A museum is a place for displaying objects of many kinds, be they rare, unique, or simply something that stirs curiosity. In the beginning, museums merely collected strange items from far away land that one may never have the chance to visit. These collections bore no moral obligation or were governed regardless, but this did not stop people from indulging in their spectacle. These cabinets of curiosity also provided an opportunity for white individuals to exert power over what they viewed to be inferior cultures by collecting parts of their lives as token trinkets.  Over time, these curiosity cabinets’ practices have evolved into the kind of museums we see before us. Museums of all kinds are found across the world, many of them having specific specialties differentiating them from other museums in the area. For example, a natural history museum focuses on the natural world’s history where Herbaria displays specific fauna specimens. Modern museums are far more regulated in how they acquire collections and how they care for them. Many of the ill-gotten specimens from the early years of their collecting still reside in museums’ halls and their place there is still hotly debated. These days museums are more focused on preservation and informing their patrons through the contents of their collections, working very closely with the national parks service and local cultures to legally and ethically preserve items that are significant to the story of human history and development. Another role of a museum is to facilitate the restoration of items that may be in unfortunate shape if its ethical to do so.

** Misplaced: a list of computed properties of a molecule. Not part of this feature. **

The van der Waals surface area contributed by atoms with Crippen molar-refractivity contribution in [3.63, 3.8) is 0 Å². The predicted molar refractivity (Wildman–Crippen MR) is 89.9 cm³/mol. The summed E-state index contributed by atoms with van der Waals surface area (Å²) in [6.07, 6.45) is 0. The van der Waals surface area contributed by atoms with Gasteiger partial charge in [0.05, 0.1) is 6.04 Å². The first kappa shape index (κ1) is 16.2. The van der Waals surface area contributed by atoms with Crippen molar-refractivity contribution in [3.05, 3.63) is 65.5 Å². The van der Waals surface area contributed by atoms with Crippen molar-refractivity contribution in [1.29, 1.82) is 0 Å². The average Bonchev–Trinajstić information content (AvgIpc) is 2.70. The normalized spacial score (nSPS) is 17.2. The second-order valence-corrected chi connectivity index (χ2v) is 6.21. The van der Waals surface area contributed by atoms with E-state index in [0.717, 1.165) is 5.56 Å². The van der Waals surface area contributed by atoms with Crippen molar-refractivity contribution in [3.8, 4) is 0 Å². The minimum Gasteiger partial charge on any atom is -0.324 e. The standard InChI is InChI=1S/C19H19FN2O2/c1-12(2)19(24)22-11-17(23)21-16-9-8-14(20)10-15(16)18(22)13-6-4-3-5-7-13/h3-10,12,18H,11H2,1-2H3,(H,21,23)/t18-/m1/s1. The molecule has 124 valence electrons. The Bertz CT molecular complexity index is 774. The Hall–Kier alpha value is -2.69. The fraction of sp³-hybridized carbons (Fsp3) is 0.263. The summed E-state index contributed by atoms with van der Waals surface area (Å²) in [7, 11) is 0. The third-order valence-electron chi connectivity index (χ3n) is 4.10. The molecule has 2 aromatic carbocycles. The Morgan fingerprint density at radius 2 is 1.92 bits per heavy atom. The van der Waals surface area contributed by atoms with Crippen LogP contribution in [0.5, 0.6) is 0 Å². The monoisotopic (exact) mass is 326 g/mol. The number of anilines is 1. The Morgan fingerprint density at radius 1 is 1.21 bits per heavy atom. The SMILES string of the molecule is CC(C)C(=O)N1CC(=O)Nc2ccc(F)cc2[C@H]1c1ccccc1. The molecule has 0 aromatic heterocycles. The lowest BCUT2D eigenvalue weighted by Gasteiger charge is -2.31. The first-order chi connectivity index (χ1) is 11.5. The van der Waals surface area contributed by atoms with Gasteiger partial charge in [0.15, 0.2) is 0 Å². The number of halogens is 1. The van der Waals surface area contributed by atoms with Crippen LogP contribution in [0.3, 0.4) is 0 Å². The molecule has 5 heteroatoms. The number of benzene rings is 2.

Personally, Museums have always been fascinating to me. As a kid, I loved getting to see the strange things behind the glass. One experience in particular cemented museums as a magical place in my heart. When I was a child, a traveling exhibit of Star Wars props came to town, including interactive robots and all my favorite characters’ costumes. I remember being in absolute awe peering at all the sci-fi nerd treasures. As a slightly older child, I became insanely fascinated with the Indiana Jones series, with the eponymous protagonist, played by Harrison Ford, presenting the rudimentary ethics of preservation presented by the film. The Phrase “It belongs in a museum” may seem a bit unsophisticated these days. However, it instilled several opinions in my young mind; as a teenager, reading about Theodore Roosevelt further instilled preservationist ideals and provoked my love of all things old. In these years, I had collected a number of old record players, reel to reel tape players, and cassette players that I found fascinating. However, others found them pretty useless in the age of the iPod. All the while trips to the museum would continue to be a lovely treat until this unfortunate global pandemic.  Regardless the museum remains a staple of my leisure time as I have been enjoying the many virtual tours now available, my favorite of which has to be the Pergamon Museum in Berlin.

Pictured: the Pergamon Museum


What kind of events led to your interest in museums?

 

One Thought to “What is a Museum?”

  1. Angela Linn

    Thanks for your post Dylan. One of my earliest memories of a museum was when I got to see the King Tut exhibit at the Field Museum in 1977. I was only 6 years old at the time but I still remember going into a dark gallery with spotlights on the gleaming gold sarcophagi – amazing and exciting! Definitely made an impression. Here’s the Field Museum’s Bulletin from 1977: https://www.biodiversitylibrary.org/page/6192051#page/61/mode/1up

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